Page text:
An article and headline in The Sun yesterday erroneously said that Time magazine had admitted to libeling reporter Dusko Doder and paid him libel damages. There was no verdict in the lawsuit. Time agreed to make a payment to settle the lawsuit and to publish a statement withdrawing any disparagement of Doder's work.
The Sun regrets the errors.
LONDON -- After reporting in 1992 that he might have accepted money from the KGB, Time magazine apologized yesterday in a London court to Dusko Doder, a former Moscow bureau chief of the Washington Post, and agreed to pay him more than $260,000 in libel damages and publish a retraction.
Time's lawyers conceded in court that the magazine had no evidence suggesting that the KGB "exercised control" over Doder's reporting. In its issue of Dec. 28, 1992, it published an allegation by a Soviet defector that Doder had accepted $1,000 from the Soviet intelligence agency.
The allegation was attributed to Vitaly Yurchenko, a KGB colonel who later defected back to Moscow. His claim triggered an FBI investigation that found no evidence that Doder was working with the Soviet intelligence service. Doder also was defended by editors at the Post, who called the magazine story "inaccurate and misleading."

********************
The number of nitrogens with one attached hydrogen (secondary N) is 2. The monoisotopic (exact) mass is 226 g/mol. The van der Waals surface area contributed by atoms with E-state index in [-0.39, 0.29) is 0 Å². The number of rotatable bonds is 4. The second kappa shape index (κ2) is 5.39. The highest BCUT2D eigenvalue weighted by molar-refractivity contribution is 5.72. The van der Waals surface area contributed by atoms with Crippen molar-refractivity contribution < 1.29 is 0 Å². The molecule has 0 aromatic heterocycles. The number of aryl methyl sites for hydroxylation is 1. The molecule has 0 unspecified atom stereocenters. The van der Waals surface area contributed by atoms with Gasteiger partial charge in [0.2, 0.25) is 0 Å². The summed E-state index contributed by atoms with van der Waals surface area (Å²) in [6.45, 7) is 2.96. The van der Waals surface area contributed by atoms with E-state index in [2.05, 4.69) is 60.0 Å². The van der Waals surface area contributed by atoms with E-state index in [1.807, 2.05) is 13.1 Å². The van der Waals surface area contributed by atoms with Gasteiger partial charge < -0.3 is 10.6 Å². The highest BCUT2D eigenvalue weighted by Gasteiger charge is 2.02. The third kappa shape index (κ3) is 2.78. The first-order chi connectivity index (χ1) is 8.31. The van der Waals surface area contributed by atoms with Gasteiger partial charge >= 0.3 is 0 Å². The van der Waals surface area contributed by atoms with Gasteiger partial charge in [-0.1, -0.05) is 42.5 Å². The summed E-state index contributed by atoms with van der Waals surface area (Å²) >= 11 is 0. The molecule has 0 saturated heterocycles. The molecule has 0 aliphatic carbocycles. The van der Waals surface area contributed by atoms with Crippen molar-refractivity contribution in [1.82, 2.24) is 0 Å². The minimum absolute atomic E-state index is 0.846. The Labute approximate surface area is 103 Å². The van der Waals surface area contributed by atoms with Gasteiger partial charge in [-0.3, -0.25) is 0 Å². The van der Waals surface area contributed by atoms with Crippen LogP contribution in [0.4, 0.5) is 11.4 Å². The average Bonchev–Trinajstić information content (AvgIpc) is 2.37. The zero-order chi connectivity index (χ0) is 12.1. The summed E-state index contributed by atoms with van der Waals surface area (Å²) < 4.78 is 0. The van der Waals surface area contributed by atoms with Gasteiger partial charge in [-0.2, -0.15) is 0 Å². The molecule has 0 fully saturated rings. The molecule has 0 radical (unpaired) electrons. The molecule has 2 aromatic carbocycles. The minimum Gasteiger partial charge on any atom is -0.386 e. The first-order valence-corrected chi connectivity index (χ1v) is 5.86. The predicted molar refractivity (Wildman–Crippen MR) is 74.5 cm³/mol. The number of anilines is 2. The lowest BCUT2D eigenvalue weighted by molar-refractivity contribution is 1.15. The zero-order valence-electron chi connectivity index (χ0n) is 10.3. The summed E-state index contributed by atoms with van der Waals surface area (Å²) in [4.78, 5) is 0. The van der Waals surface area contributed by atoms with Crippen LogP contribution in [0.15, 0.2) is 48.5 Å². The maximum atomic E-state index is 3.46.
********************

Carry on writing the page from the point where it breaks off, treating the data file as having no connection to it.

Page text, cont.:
"Time magazine had done wrong," Doder said in a statement. "They have now admitted their error."
As part of the libel case settlement, Time's lawyers said in a statement that the magazine article had been intended as "a critical examination of the difficulties which even the very best journalists may find themselves operating in a dictatorial system."
They said the criticism of Doder "is unreservedly withdrawn."
Doder was head of the Post's Moscow bureau from 1981 to 1985. One of his biggest scoops was his report published on Feb. 10, 1984, that Soviet leader Yuri Andropov had died. A State Department official told the newspaper that the story was untrue. The next day, the Soviet government announced Andropov's death.
After his work in Moscow and writing a book, Doder covered national security issues for the Post but resigned in 1987 to take a reporting job in China for U.S. News & World Report. Since 1989, he has worked as a free-lance journalist, reporting from Yugoslavia for The Sun and other newspapers.
Time also agreed to pay about $650,000 of Doder's legal costs and to withdraw a CD-ROM that contained the article.
Pub Date: 8/02/96